First, we love dancing to our traditional drums but we also like to get down to some hip hop, Latin or a good ol’ two step. Zumba is perfect for us because not only are we are a dancing culture, we’re used to doing it communal style. Secondly, Zumba is also unabashedly fun and sexy, a concept we don’t always associate with Native women — but why not? By the looks of it, we’ve been waiting to show off our sexy! Third, what better way to get in shape and exercise than a way that doesn’t feel like exercise? Zumba is definitely working for us!
After trying on more swimsuits than I care to mention over the last few weeks, I was at it again. I had tried several and hadn’t been sold on any of them — when an eye catching one-piece beckoned to me. It reminded me of what the African jungle might look like, minus the wild, bloodthirsty animals. I decided to try it on. What the heck? I didn’t get my hopes up but proceeded to take it to the dressing room along with another far less attractive but significantly less expensive one. To my delight, it fit well — really well. The colors complemented my skin tone and it captured my voluptuous shape in the best way possible. Finally! I had a private dance party right there in that lil’ dressing room I was so happy, busting out a few Zumba moves in the mirror as I checked myself out. Not bad girl, not bad. I didn’t even bother with the other one. It was a total splurge, yes, but I’m worth it!
There’s no big secret to staying fit. We have to start by taking ownership of our bodies and health. This is not something IHS or anyone can do for us. We have to look for new and innovative ways to keep ourselves in balance. Start with finding activities you actually enjoy. If you have kids, take them for walks or bike rides in the evening, after it’s cooled down. Visit the local public pool or swimming hole. On the weekends, pack a picnic and take a hike somewhere scenic; the possibilities are endless. The important thing is to do it, and not just here and there when you have time. If you have time to watch tv, go to the casino, or get your nails done, you have time to exercise.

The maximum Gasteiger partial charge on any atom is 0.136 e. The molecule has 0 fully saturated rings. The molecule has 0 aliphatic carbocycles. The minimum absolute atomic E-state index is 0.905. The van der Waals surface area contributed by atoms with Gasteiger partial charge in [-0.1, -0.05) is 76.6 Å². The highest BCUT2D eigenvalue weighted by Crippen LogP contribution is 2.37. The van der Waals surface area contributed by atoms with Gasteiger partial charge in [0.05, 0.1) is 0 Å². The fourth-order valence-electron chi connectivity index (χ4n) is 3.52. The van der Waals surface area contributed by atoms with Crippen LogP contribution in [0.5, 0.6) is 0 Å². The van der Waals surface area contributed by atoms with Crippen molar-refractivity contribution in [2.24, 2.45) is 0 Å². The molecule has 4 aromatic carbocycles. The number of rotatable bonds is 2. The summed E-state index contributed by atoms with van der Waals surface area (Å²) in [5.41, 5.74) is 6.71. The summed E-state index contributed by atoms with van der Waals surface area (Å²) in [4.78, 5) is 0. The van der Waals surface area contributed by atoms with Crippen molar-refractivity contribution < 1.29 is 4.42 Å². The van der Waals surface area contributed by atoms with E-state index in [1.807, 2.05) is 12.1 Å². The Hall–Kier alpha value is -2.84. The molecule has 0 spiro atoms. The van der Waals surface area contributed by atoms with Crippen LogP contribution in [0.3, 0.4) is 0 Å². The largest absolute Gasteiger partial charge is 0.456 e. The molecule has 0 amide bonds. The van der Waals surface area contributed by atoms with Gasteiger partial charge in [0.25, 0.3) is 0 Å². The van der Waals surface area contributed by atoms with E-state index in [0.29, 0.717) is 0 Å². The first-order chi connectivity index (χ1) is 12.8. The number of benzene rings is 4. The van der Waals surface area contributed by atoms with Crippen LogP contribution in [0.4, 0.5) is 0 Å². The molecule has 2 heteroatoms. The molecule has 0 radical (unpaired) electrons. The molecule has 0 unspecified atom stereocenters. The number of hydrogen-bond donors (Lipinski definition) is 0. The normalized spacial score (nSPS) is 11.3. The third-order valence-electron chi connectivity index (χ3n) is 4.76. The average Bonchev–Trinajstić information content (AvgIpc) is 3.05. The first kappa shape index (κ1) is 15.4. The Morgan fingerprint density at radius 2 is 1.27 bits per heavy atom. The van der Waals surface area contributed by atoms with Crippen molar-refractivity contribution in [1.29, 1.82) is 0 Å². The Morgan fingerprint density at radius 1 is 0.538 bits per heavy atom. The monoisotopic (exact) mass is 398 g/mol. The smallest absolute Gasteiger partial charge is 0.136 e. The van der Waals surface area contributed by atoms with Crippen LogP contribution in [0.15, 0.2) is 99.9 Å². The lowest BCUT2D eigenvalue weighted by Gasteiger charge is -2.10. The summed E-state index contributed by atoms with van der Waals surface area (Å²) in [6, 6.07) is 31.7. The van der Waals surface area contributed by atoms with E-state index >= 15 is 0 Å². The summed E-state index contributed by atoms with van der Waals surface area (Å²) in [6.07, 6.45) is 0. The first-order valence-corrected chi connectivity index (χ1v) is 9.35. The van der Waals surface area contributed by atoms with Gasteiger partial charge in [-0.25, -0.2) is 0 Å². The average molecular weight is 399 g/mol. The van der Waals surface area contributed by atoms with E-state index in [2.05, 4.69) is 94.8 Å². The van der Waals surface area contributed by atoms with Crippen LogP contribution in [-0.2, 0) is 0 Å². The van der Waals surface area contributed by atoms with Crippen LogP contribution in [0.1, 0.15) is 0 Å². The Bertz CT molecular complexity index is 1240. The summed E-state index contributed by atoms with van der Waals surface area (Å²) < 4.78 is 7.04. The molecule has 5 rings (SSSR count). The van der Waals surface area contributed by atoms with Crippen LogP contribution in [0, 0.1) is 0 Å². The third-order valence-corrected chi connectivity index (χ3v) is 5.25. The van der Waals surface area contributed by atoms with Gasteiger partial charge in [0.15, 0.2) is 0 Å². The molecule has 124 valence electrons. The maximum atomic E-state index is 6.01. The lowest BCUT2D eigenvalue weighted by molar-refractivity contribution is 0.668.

I don’t know about you but I’m not ready to throw in the towel. There’s plenty of years to be a round, happy elder but as long as my looks are holding up, I’m going to try to keep relatively fit and fly. As an admittedly prideful individual, I feel that looking “good” shows the world a positive representation of my people. I may never be able to erase the cruel taunts of “Two Ton Tina” by the boys in the block, nor will I ever be as lean and mean as my pre-colonial predecessors, but I can certainly be healthy, active and confident! Surely, I still look good in spite of a few extra pounds. Besides, most Natives don’t seem mind some meat on the bones.
Christina M. Castro (Jemez/Taos Pueblo) is a newcomer to The Thing About Skins and will provide some much-needed female energy to fold. She is a writer, educator and community organizer. With degrees in English, Creative Writing and Education, she has worked with predominantly Native American students at schools throughout the Southwest. In 2008, she had the opportunity to work for Barack Obama’s Campaign for Change as a Field Organizer in the eight northern Pueblos of New Mexico. The invaluable experience and training she gained has only strengthened her resolve to continue her work for social change. She currently teaches English at the Institute of American Indian Arts in Santa Fe, New Mexico.